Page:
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RusAl Web Site Courts Minorities in Norilsk

United Company RusAl unveiled a web portal Wednesday detailing its complaints against Norilsk Nickel's management and Vladimir Potanin's Interros Holding, a rival shareholder in the miner, in what analysts said was a long-shot bid to win support from minority owners.

The unusual move comes as both sides are courting small-time Norilsk owners ahead of an extraordinary shareholders meeting expected in October. The web site, Save Norilsk Nickel, repeats a number of RusAl's allegations about ineffective management at the world's largest nickel producer.

In particular, the site accuses Norilsk managers, including CEO Vladimir Strzhalkovsky, of lacking adequate experience in the mining industry.

"We hope that by presenting the facts and figures that illustrate the inefficient use of resources by Norilsk Nickel’s management and its inability to ensure the dynamic development of the company … we will be able to convince the shareholders to vote for the election of a new board of directors," RusAl CEO Oleg Deripaska said in a statement.

Deripaska and Potanin, whose companies each control 25 percent stakes in Norilsk, have been battling intermittently since RusAl became a shareholder in 2008. RusAl lost its parity with Interros after a contested board election earlier this year.

A Norilsk spokeswoman said the company did not "see concrete proposals or even constructive criticism on this web site."

Interros brushed off the latest criticism, saying it would not respond in kind.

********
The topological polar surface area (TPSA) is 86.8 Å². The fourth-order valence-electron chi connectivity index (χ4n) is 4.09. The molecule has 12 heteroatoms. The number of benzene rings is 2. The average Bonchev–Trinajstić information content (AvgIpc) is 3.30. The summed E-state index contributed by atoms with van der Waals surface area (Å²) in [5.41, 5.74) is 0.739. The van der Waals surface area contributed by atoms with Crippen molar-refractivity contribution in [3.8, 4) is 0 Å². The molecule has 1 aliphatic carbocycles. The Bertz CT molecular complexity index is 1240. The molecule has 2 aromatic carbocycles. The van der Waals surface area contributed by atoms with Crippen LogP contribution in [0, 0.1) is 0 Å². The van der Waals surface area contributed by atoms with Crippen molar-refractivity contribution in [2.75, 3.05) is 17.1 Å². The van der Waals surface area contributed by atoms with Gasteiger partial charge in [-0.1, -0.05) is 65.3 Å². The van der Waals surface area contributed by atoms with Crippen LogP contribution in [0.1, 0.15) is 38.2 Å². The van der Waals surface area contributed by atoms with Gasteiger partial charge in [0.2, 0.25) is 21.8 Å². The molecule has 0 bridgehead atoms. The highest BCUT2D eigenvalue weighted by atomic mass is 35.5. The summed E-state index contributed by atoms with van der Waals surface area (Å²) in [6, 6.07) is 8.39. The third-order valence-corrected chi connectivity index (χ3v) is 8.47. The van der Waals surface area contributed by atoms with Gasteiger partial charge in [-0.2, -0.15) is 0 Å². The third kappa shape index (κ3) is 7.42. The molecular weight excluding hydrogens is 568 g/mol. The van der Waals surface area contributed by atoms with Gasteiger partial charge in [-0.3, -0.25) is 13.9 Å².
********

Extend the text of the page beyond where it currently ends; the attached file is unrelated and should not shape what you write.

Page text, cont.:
"Deripaska could have drawn other conclusions on how to use his energy after the meeting with the prime minister in Norilsk," an Interros spokesman said.

Prime Minister Vladimir Putin has regularly said the shareholders must settle their dispute amicably to avoid harming Norilsk.

During a visit to the Arctic city late last month, Putin suggested that RusAl should stop seeking excessive dividends. He also ordered both owners to re-invest more of Norilsk's profit in the business and the heavily polluted city of Norilsk.

Putin's spokesman, Dmitry Peskov, said he was aware of the web site but that "it wasn't of any interest" to the government.

"We have no right to intervene in the shareholders' relations. But in any event, actions like this by shareholders must not damage the company's operations or negatively affect the implementation of what was decided at the meeting in Norilsk two weeks ago," he told The Moscow Times.

At the meeting, Putin praised RusAl and Interros for moving to settle their feud but did not offer any guidance on how they should proceed.

"Norilsk Nickel is demonstrating strong financial results, which are likely to be more convincing for the shareholders than the information on the web site," said Andrei Tretelnikov, an analyst at Rye, Man & Gor Securities. "There wouldn't be those results without effective management."

He also dismissed RusAl's claim that industry experience was necessary for all of Norilsk's management.

"More important is a clear understanding of industry trends, the economics of the company and the ability to foresee and promptly react to changes in the business environment," he said.

Nikolai Sosnovsky, an analyst at UralSib, said the online campaign might be more of a public relations move to grab attention.

"RusAl just outlined its complaints, which are already very well-known. Maybe something will become more obvious for minority shareholders. But a super effect is unlikely," he said.

The web site had about 2,000 visitors in its first hour, a spokeswoman said. RusAl also got a number of e-mails and calls from Norilsk employees, she said, adding that the site was not meant to criticize Norilsk Nickel.

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